I suugest that you can use more modern tweeters.
I used to own Spica Angelus. Fabulous imaging, and very non-fatiguing, but unable to play rock music due to very thin bass and limited dynamics.

I switched them for Green Mountain Audio Europas, and I haven't missed them. The Europas do everything the Spicas did, but with improved high frequency, greater transparency, and much better dynamics.

The Angelus were a great speaker, but limited by the driver technology of the time. You can do better for not much more money with modern speakers.
Here's a Spica story for ya' - Around 1987 or '88, after having heard new TC-50's in a showroom, I bought a used pair at Stereo Exchange (in NYC). When I got them set up, I was pleased but they didn't seem as incredibly magical as the new pair had at the dealer (on W. 8th St). I figured it must be my "cheap" receiver being the problem - so back to Stereo Exchange for a decent integrated amp (Phase Linear).

When I got that fugly thing hooked up, I was surprised to find no difference in sound quality from the receiver - so I returned the integrated.

I kept fidgeting with the Spicas to try to get them "right", but something kept bugging me that I couldn't put my finger on. The drivers all sounded fine, etc. - I thought I was going crazy, maybe just being neurotic, and after about 3 weeks of this, I tracked down Spica's phone number in New Mexico and called for some advice.

Whoever picked up the phone had me check the above mentioned "serial number" on the back of one speaker and they went off to check something re: those particular units I guess. When they came back, they hadn't found anything unusual to report, but said "Out of curiosity, what's the code on the back of the other speaker?"

I came back to the phone with the other code - and they immediately informed me that this was NOT a factory matched pair! So hmmmm, what did that mean? I called Stereo Exchange - and guess what - they had bought TWO pairs of TC-50's at an auction and hadn't realized they shouldn't mix and match - and they didn't have a record of who bought the other pair (supposedly)!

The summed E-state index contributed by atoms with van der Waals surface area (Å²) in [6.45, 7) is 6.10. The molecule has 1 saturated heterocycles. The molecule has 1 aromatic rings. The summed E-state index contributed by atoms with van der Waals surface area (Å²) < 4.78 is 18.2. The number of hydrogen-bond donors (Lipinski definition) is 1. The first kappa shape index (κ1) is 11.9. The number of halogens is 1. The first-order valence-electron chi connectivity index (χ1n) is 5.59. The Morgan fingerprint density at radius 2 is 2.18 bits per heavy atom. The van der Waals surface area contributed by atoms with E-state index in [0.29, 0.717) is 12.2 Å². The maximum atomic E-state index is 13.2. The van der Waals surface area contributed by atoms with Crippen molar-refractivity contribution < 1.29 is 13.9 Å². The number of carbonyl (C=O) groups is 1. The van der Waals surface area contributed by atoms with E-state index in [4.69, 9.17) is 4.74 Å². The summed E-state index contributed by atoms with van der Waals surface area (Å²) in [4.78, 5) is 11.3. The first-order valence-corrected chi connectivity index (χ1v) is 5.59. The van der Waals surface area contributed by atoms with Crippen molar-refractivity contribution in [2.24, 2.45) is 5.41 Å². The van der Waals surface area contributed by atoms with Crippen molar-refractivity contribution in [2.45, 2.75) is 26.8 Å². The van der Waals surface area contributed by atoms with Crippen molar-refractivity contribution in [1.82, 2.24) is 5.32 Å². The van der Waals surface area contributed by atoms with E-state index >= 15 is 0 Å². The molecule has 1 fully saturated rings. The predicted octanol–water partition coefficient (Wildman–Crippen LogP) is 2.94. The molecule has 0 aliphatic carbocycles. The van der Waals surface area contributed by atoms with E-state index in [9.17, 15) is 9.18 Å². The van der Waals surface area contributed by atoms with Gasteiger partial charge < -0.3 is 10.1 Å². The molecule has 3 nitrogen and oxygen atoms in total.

Called Spica back, and they told me the only way to get them right was to ship the pair back to New Mexico - which I did.

About a month later, my Spica's reappeared via UPS - Spica had replaced ALL FOUR drivers and crossovers, and they sounded great. So the "component matching" that SPica performed really did account for a huge amount of their magic - which certainly makes sense re: imaging.

The only thing that was missing when I opned the box was the hefty bill I had been expecting, so I called Spica again to ask how much I owed them and their reply was - ZERO - they didn't even charge me for the return shipping !!!

How about that for customer service on a pair of $500 speakers that I didn't even buy new?
IMHO the Spicas were great in their day, but, at their current infalted used prices, much better values exist. For very little more money one can often find either Thiel CS 2's or a Vandersteen 2C's. All in all, much better values to me, with active customer support to boot.
The only thing that was missing when I opned the box was the hefty bill I had been expecting, so I called Spica again to ask how much I owed them and their reply was - ZERO - they didn't even charge me for the return shipping !!!

How about that for customer service on a pair of $500 speakers that I didn't even buy new?

...no wonder they went out of business.

I am still kicking myself - I lived in Albuquerque, NM for 8 years and never picked up a pair of Spicas. I retrospect I really regret that one.
GR Research recently did an update to both the crossover and tweeter of a pair of TC-50s (at the owner's request). I urged Danny (of GR) to offer the modifications to the general public and am now glad to say he is offering them at a very reasonable price! Based on the measurements he has posted and the familuarity which I have of both the replacement tweeter and Danny's work, I think these mods are a no-brainer for anyone looking for modern update of an original classic. Danny even published a step response measurement to show how the mod didn't effect the orignal designer's intent of what made the TC-50 so unique (in it's day).
Great story!! I paid $250 to update my speakers from the first version to the second. The problem was they ran out of early drivers (Audax had a problem with a supplier)> Sapica had to start using a new version. This meant revised crossovers and a upgrade to the tweeter.

The revision is casually referred to as the TC-50i which started shipping in January of 1988. My guess is they wound up upgrading yours to the TC-50i specs